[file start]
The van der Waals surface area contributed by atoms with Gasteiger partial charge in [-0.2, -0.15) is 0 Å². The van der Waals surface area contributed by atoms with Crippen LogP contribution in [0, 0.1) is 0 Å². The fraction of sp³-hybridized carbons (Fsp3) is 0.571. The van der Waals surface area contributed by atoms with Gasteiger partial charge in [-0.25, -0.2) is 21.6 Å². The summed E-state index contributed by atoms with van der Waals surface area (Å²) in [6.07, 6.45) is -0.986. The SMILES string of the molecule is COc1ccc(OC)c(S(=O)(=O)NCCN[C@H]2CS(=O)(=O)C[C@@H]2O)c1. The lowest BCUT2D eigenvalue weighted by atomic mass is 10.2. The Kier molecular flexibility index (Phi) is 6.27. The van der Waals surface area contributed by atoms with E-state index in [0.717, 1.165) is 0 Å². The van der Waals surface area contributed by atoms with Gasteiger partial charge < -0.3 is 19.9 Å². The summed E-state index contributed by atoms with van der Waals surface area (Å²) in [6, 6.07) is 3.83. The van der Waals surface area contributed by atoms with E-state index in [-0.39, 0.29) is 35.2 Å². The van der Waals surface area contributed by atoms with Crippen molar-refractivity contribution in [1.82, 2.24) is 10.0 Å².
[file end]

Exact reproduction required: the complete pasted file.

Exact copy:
The van der Waals surface area contributed by atoms with Gasteiger partial charge in [-0.2, -0.15) is 0 Å². The van der Waals surface area contributed by atoms with Crippen LogP contribution in [0, 0.1) is 0 Å². The fraction of sp³-hybridized carbons (Fsp3) is 0.571. The van der Waals surface area contributed by atoms with Gasteiger partial charge in [-0.25, -0.2) is 21.6 Å². The summed E-state index contributed by atoms with van der Waals surface area (Å²) in [6.07, 6.45) is -0.986. The SMILES string of the molecule is COc1ccc(OC)c(S(=O)(=O)NCCN[C@H]2CS(=O)(=O)C[C@@H]2O)c1. The lowest BCUT2D eigenvalue weighted by atomic mass is 10.2. The Kier molecular flexibility index (Phi) is 6.27. The van der Waals surface area contributed by atoms with E-state index in [0.717, 1.165) is 0 Å². The van der Waals surface area contributed by atoms with Gasteiger partial charge < -0.3 is 19.9 Å². The summed E-state index contributed by atoms with van der Waals surface area (Å²) in [6, 6.07) is 3.83. The van der Waals surface area contributed by atoms with E-state index in [-0.39, 0.29) is 35.2 Å². The van der Waals surface area contributed by atoms with Crippen molar-refractivity contribution in [1.82, 2.24) is 10.0 Å².